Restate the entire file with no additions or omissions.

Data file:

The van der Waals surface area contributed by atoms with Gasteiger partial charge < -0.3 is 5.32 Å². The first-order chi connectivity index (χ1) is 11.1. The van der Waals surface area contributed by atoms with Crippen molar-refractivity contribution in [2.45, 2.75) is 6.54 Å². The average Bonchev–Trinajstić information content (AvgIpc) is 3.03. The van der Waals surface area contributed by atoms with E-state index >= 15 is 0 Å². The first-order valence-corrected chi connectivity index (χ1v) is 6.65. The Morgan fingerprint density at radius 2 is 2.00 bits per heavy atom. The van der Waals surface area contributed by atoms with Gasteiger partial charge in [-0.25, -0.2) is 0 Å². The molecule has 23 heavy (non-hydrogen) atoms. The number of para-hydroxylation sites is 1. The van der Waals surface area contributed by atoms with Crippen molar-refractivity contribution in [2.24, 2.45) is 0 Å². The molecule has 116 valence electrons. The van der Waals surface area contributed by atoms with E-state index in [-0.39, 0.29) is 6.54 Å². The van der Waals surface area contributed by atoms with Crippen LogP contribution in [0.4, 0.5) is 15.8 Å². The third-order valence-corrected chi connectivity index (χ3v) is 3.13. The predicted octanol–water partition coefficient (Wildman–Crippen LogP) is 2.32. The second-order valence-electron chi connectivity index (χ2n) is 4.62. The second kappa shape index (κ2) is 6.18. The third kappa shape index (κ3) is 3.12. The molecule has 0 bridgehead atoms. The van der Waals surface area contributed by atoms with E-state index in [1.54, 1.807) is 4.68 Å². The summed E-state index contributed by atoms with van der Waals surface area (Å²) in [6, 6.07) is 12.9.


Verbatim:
The van der Waals surface area contributed by atoms with Gasteiger partial charge < -0.3 is 5.32 Å². The first-order chi connectivity index (χ1) is 11.1. The van der Waals surface area contributed by atoms with Crippen molar-refractivity contribution in [2.45, 2.75) is 6.54 Å². The average Bonchev–Trinajstić information content (AvgIpc) is 3.03. The van der Waals surface area contributed by atoms with E-state index >= 15 is 0 Å². The first-order valence-corrected chi connectivity index (χ1v) is 6.65. The Morgan fingerprint density at radius 2 is 2.00 bits per heavy atom. The van der Waals surface area contributed by atoms with Gasteiger partial charge in [-0.25, -0.2) is 0 Å². The molecule has 23 heavy (non-hydrogen) atoms. The number of para-hydroxylation sites is 1. The van der Waals surface area contributed by atoms with Crippen molar-refractivity contribution in [2.24, 2.45) is 0 Å². The molecule has 116 valence electrons. The van der Waals surface area contributed by atoms with E-state index in [-0.39, 0.29) is 6.54 Å². The van der Waals surface area contributed by atoms with Crippen LogP contribution in [0.4, 0.5) is 15.8 Å². The third-order valence-corrected chi connectivity index (χ3v) is 3.13. The predicted octanol–water partition coefficient (Wildman–Crippen LogP) is 2.32. The second-order valence-electron chi connectivity index (χ2n) is 4.62. The second kappa shape index (κ2) is 6.18. The third kappa shape index (κ3) is 3.12. The molecule has 0 bridgehead atoms. The van der Waals surface area contributed by atoms with E-state index in [1.54, 1.807) is 4.68 Å². The summed E-state index contributed by atoms with van der Waals surface area (Å²) in [6, 6.07) is 12.9.